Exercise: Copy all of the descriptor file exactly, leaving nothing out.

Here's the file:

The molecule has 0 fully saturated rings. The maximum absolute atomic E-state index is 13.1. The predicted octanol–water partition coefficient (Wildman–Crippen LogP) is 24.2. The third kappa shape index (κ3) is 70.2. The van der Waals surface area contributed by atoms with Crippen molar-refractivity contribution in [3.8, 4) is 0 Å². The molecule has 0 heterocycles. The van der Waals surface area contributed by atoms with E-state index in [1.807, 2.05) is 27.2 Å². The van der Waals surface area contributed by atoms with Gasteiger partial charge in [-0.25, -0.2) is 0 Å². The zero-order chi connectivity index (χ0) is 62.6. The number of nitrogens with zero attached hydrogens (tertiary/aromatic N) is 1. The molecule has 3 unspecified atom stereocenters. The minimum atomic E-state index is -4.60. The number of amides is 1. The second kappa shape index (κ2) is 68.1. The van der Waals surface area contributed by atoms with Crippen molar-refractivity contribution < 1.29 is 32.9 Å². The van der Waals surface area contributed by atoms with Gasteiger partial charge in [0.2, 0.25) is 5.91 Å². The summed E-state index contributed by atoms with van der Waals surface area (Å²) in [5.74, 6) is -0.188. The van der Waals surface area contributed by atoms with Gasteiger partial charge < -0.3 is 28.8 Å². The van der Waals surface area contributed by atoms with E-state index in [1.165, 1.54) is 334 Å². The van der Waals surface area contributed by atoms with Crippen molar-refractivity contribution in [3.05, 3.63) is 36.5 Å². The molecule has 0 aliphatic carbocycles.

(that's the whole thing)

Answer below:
The molecule has 0 fully saturated rings. The maximum absolute atomic E-state index is 13.1. The predicted octanol–water partition coefficient (Wildman–Crippen LogP) is 24.2. The third kappa shape index (κ3) is 70.2. The van der Waals surface area contributed by atoms with Crippen molar-refractivity contribution in [3.8, 4) is 0 Å². The molecule has 0 heterocycles. The van der Waals surface area contributed by atoms with E-state index in [1.807, 2.05) is 27.2 Å². The van der Waals surface area contributed by atoms with Gasteiger partial charge in [-0.25, -0.2) is 0 Å². The zero-order chi connectivity index (χ0) is 62.6. The number of nitrogens with zero attached hydrogens (tertiary/aromatic N) is 1. The molecule has 3 unspecified atom stereocenters. The minimum atomic E-state index is -4.60. The number of amides is 1. The second kappa shape index (κ2) is 68.1. The van der Waals surface area contributed by atoms with Crippen molar-refractivity contribution < 1.29 is 32.9 Å². The van der Waals surface area contributed by atoms with Gasteiger partial charge in [0.2, 0.25) is 5.91 Å². The summed E-state index contributed by atoms with van der Waals surface area (Å²) in [5.74, 6) is -0.188. The van der Waals surface area contributed by atoms with Gasteiger partial charge < -0.3 is 28.8 Å². The van der Waals surface area contributed by atoms with E-state index in [1.165, 1.54) is 334 Å². The van der Waals surface area contributed by atoms with Crippen molar-refractivity contribution in [3.05, 3.63) is 36.5 Å². The molecule has 0 aliphatic carbocycles.